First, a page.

Roger Angell was born on September 19, 1920 in New York, New York, and he is considered one of the best baseball writers of all time. And while my exposure to Angell’s writing is admittedly limited, I’ve read enough to know that I need to read more. His pieces contain a significant amount of detail and his passion for the game shines through with every line.
Angell has received a number of awards for his writing, including the George Polk Award for Commentary in 1980, the Kenyon Review Award for Literary Achievement in 2005, and the inaugural PEN/ESPN Lifetime Achievement Award for Literary Sports Writing in 2011. He was inducted into the Baseball Reliquary’s Shrine of the Eternals in 2010, and in 2014 he was awarded the J. G. Taylor Spink Award by the Baseball Writers’ Association of America.
Happy Birthday, Mr. Angell.
The Baseball Writers Association of America (BBWAA) voted, via mail, to select from major league players retired less than 25 years for the Hall of Fame class of 1950. On February 16 of that year, the organization ended up selecting no one for induction. The top vote-getters in the balloting were former Giants Mel Ott (69%) and Bill Terry (63%), however, this fell short of the 75% of the writers’ ballots required for induction. Ott would get elected the following season, and Terry entered the Hall of Fame in 1954.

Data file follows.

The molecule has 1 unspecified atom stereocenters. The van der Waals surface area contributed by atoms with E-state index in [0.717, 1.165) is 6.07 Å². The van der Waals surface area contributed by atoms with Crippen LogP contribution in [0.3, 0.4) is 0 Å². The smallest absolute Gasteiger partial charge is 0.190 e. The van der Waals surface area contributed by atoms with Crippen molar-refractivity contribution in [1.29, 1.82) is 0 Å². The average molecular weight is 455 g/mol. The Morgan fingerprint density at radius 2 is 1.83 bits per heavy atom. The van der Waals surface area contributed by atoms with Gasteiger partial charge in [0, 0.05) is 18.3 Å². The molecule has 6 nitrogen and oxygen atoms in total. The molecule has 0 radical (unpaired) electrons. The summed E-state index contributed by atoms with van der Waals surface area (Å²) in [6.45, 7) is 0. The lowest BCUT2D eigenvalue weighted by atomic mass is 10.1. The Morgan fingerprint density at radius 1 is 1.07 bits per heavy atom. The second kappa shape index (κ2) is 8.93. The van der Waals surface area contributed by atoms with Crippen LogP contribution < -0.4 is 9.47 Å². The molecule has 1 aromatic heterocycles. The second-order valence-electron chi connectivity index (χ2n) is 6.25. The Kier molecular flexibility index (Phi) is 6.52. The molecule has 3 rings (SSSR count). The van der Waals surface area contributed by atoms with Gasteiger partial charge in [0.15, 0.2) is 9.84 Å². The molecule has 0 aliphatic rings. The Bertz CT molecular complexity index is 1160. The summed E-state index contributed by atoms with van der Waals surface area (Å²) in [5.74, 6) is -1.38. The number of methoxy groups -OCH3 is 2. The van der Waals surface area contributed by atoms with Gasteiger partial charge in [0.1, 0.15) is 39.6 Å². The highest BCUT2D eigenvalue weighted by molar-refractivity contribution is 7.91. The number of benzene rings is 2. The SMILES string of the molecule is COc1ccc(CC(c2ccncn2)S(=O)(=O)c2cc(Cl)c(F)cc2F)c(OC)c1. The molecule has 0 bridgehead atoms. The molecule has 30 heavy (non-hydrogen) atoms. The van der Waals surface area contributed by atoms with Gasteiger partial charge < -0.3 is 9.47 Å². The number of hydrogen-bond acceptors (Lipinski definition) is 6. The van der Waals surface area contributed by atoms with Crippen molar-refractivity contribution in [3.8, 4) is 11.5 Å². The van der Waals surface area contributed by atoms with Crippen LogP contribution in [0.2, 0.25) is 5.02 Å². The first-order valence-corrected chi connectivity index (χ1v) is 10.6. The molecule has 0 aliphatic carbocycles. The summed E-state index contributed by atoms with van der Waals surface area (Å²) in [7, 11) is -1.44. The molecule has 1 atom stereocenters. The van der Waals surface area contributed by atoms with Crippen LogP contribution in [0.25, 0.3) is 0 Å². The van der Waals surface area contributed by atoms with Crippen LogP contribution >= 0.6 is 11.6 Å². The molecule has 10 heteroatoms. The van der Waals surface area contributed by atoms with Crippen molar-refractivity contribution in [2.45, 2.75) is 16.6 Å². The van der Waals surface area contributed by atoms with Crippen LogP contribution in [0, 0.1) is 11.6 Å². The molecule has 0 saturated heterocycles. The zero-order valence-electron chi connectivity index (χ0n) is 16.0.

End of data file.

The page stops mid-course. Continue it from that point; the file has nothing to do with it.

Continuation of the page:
On November 19, 2001, the Baseball Writers Association of America (BBWAA) determined in a landslide vote to award the NL Most Valuable Player Award to Giants slugger Barry Bonds. Bonds won 30 of 32 first place votes, winning his fourth career MVP award — the most by any single player to that point. Bonds went on to accumulate a total of seven MVP awards in his career, which remains the most for any given player.
On November 5, 1976, for the second consecutive season (and third ever), Orioles pitcher Jim Palmer won the Cy Young Award. In the voting cast by the Baseball Writers Association of America (BBWAA), Palmer won 19 of 24 first place votes. That season, Palmer finished with a record of 22-13, a 2.51 ERA, and an average of 4.5 strikeouts per nine innings.
In 1969, two pitchers tied in the voting for the Cy Young award for the first time in baseball history. Denny McLain of the Detroit Tigers finished the season with a 24-9 record and a 2.80 ERA. Meanwhile, the Baltimore Orioles’ Mike Cuellar finished with a 23-11 record and an ERA of 2.38. Both men received ten votes from the BBWAA (Baseball Writer’s Association of America) as being the best pitcher in the American League.